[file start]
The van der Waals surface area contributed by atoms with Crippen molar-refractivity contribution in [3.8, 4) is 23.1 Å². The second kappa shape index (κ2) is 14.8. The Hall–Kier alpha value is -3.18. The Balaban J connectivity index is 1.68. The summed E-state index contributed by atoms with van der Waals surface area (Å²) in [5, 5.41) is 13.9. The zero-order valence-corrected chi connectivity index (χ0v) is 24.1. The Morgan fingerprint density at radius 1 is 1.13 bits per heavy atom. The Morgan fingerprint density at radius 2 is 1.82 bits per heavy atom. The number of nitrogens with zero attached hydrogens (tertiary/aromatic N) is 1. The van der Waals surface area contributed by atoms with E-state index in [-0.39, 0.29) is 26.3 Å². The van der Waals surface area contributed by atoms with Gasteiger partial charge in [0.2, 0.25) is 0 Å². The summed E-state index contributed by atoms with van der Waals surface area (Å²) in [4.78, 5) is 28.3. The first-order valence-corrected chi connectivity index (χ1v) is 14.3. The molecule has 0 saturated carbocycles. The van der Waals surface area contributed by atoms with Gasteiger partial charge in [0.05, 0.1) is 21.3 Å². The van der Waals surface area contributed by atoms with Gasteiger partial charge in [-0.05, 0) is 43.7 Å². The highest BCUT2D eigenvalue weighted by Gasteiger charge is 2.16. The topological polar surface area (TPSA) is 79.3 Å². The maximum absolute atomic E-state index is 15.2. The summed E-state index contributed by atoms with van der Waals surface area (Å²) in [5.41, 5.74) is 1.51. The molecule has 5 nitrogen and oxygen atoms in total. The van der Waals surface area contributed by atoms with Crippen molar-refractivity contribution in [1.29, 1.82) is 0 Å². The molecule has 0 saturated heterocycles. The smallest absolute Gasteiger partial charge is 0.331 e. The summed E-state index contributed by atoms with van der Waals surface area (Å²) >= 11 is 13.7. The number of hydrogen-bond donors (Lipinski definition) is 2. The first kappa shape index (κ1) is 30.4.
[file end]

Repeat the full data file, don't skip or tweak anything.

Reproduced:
The van der Waals surface area contributed by atoms with Crippen molar-refractivity contribution in [3.8, 4) is 23.1 Å². The second kappa shape index (κ2) is 14.8. The Hall–Kier alpha value is -3.18. The Balaban J connectivity index is 1.68. The summed E-state index contributed by atoms with van der Waals surface area (Å²) in [5, 5.41) is 13.9. The zero-order valence-corrected chi connectivity index (χ0v) is 24.1. The Morgan fingerprint density at radius 1 is 1.13 bits per heavy atom. The Morgan fingerprint density at radius 2 is 1.82 bits per heavy atom. The number of nitrogens with zero attached hydrogens (tertiary/aromatic N) is 1. The van der Waals surface area contributed by atoms with E-state index in [-0.39, 0.29) is 26.3 Å². The van der Waals surface area contributed by atoms with Gasteiger partial charge in [0.2, 0.25) is 0 Å². The summed E-state index contributed by atoms with van der Waals surface area (Å²) in [4.78, 5) is 28.3. The first-order valence-corrected chi connectivity index (χ1v) is 14.3. The molecule has 0 saturated carbocycles. The van der Waals surface area contributed by atoms with Gasteiger partial charge in [0.05, 0.1) is 21.3 Å². The van der Waals surface area contributed by atoms with Gasteiger partial charge in [-0.05, 0) is 43.7 Å². The highest BCUT2D eigenvalue weighted by Gasteiger charge is 2.16. The topological polar surface area (TPSA) is 79.3 Å². The maximum absolute atomic E-state index is 15.2. The summed E-state index contributed by atoms with van der Waals surface area (Å²) in [5.41, 5.74) is 1.51. The molecule has 5 nitrogen and oxygen atoms in total. The van der Waals surface area contributed by atoms with Crippen molar-refractivity contribution in [1.29, 1.82) is 0 Å². The molecule has 0 saturated heterocycles. The smallest absolute Gasteiger partial charge is 0.331 e. The summed E-state index contributed by atoms with van der Waals surface area (Å²) >= 11 is 13.7. The number of hydrogen-bond donors (Lipinski definition) is 2. The first kappa shape index (κ1) is 30.4.